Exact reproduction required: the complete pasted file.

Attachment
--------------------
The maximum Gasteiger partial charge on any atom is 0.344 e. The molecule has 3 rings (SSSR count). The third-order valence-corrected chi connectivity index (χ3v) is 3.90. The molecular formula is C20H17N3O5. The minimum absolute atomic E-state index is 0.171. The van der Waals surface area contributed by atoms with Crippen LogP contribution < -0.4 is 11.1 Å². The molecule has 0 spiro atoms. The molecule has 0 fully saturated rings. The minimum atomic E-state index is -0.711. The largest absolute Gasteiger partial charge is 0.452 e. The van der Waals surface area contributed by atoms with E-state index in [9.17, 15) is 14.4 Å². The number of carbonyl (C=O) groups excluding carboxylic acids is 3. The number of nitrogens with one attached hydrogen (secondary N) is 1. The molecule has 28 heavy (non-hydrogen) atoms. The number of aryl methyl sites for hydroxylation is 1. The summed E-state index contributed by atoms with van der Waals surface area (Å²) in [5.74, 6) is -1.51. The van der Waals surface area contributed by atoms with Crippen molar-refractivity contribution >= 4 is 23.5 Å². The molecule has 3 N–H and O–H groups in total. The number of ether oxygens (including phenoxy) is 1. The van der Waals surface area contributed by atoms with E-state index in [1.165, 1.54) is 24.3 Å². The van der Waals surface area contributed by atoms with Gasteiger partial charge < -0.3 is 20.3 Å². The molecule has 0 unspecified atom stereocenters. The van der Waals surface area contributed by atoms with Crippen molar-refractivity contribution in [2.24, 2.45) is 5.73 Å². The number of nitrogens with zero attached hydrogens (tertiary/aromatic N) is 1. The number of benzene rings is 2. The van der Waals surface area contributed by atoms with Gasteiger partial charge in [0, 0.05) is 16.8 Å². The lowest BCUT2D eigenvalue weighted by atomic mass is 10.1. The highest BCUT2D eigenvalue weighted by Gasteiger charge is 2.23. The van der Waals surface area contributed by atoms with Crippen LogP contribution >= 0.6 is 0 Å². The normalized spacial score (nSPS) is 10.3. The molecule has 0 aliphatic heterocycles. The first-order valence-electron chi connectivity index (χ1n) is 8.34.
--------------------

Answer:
The maximum Gasteiger partial charge on any atom is 0.344 e. The molecule has 3 rings (SSSR count). The third-order valence-corrected chi connectivity index (χ3v) is 3.90. The molecular formula is C20H17N3O5. The minimum absolute atomic E-state index is 0.171. The van der Waals surface area contributed by atoms with Crippen LogP contribution < -0.4 is 11.1 Å². The molecule has 0 spiro atoms. The molecule has 0 fully saturated rings. The minimum atomic E-state index is -0.711. The largest absolute Gasteiger partial charge is 0.452 e. The van der Waals surface area contributed by atoms with E-state index in [9.17, 15) is 14.4 Å². The number of carbonyl (C=O) groups excluding carboxylic acids is 3. The number of nitrogens with one attached hydrogen (secondary N) is 1. The molecule has 28 heavy (non-hydrogen) atoms. The number of aryl methyl sites for hydroxylation is 1. The summed E-state index contributed by atoms with van der Waals surface area (Å²) in [5.74, 6) is -1.51. The van der Waals surface area contributed by atoms with Crippen molar-refractivity contribution >= 4 is 23.5 Å². The molecule has 3 N–H and O–H groups in total. The number of ether oxygens (including phenoxy) is 1. The van der Waals surface area contributed by atoms with E-state index in [1.165, 1.54) is 24.3 Å². The van der Waals surface area contributed by atoms with Gasteiger partial charge < -0.3 is 20.3 Å². The molecule has 0 unspecified atom stereocenters. The van der Waals surface area contributed by atoms with Crippen molar-refractivity contribution in [2.24, 2.45) is 5.73 Å². The number of nitrogens with zero attached hydrogens (tertiary/aromatic N) is 1. The number of benzene rings is 2. The van der Waals surface area contributed by atoms with Gasteiger partial charge in [0, 0.05) is 16.8 Å². The lowest BCUT2D eigenvalue weighted by atomic mass is 10.1. The highest BCUT2D eigenvalue weighted by Gasteiger charge is 2.23. The van der Waals surface area contributed by atoms with Crippen LogP contribution >= 0.6 is 0 Å². The normalized spacial score (nSPS) is 10.3. The molecule has 0 aliphatic heterocycles. The first-order valence-electron chi connectivity index (χ1n) is 8.34.